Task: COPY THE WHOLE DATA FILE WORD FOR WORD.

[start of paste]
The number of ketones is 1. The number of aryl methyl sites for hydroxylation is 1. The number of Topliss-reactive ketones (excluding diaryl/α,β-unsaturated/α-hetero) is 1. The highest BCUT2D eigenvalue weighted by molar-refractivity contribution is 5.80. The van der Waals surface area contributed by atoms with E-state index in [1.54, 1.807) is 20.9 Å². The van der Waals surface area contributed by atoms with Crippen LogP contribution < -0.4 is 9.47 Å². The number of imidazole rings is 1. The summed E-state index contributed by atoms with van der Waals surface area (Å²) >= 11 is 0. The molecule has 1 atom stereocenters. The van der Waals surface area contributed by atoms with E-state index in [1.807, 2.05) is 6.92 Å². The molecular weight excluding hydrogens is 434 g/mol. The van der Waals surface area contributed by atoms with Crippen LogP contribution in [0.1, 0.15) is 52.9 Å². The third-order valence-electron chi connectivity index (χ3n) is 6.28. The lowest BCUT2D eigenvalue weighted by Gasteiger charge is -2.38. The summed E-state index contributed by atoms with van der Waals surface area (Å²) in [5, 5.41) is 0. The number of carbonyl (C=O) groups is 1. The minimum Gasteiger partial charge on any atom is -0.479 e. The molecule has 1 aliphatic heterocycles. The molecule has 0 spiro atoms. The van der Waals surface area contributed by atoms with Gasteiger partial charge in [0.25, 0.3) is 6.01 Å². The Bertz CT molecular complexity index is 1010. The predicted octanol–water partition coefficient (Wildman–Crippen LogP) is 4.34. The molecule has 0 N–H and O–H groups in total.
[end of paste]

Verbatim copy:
The number of ketones is 1. The number of aryl methyl sites for hydroxylation is 1. The number of Topliss-reactive ketones (excluding diaryl/α,β-unsaturated/α-hetero) is 1. The highest BCUT2D eigenvalue weighted by molar-refractivity contribution is 5.80. The van der Waals surface area contributed by atoms with E-state index in [1.54, 1.807) is 20.9 Å². The van der Waals surface area contributed by atoms with Crippen LogP contribution < -0.4 is 9.47 Å². The number of imidazole rings is 1. The summed E-state index contributed by atoms with van der Waals surface area (Å²) >= 11 is 0. The molecule has 1 atom stereocenters. The van der Waals surface area contributed by atoms with E-state index in [1.807, 2.05) is 6.92 Å². The molecular weight excluding hydrogens is 434 g/mol. The van der Waals surface area contributed by atoms with Crippen LogP contribution in [0.1, 0.15) is 52.9 Å². The third-order valence-electron chi connectivity index (χ3n) is 6.28. The lowest BCUT2D eigenvalue weighted by Gasteiger charge is -2.38. The summed E-state index contributed by atoms with van der Waals surface area (Å²) in [5, 5.41) is 0. The number of carbonyl (C=O) groups is 1. The minimum Gasteiger partial charge on any atom is -0.479 e. The molecule has 1 aliphatic heterocycles. The molecule has 0 spiro atoms. The van der Waals surface area contributed by atoms with Gasteiger partial charge in [0.25, 0.3) is 6.01 Å². The Bertz CT molecular complexity index is 1010. The predicted octanol–water partition coefficient (Wildman–Crippen LogP) is 4.34. The molecule has 0 N–H and O–H groups in total.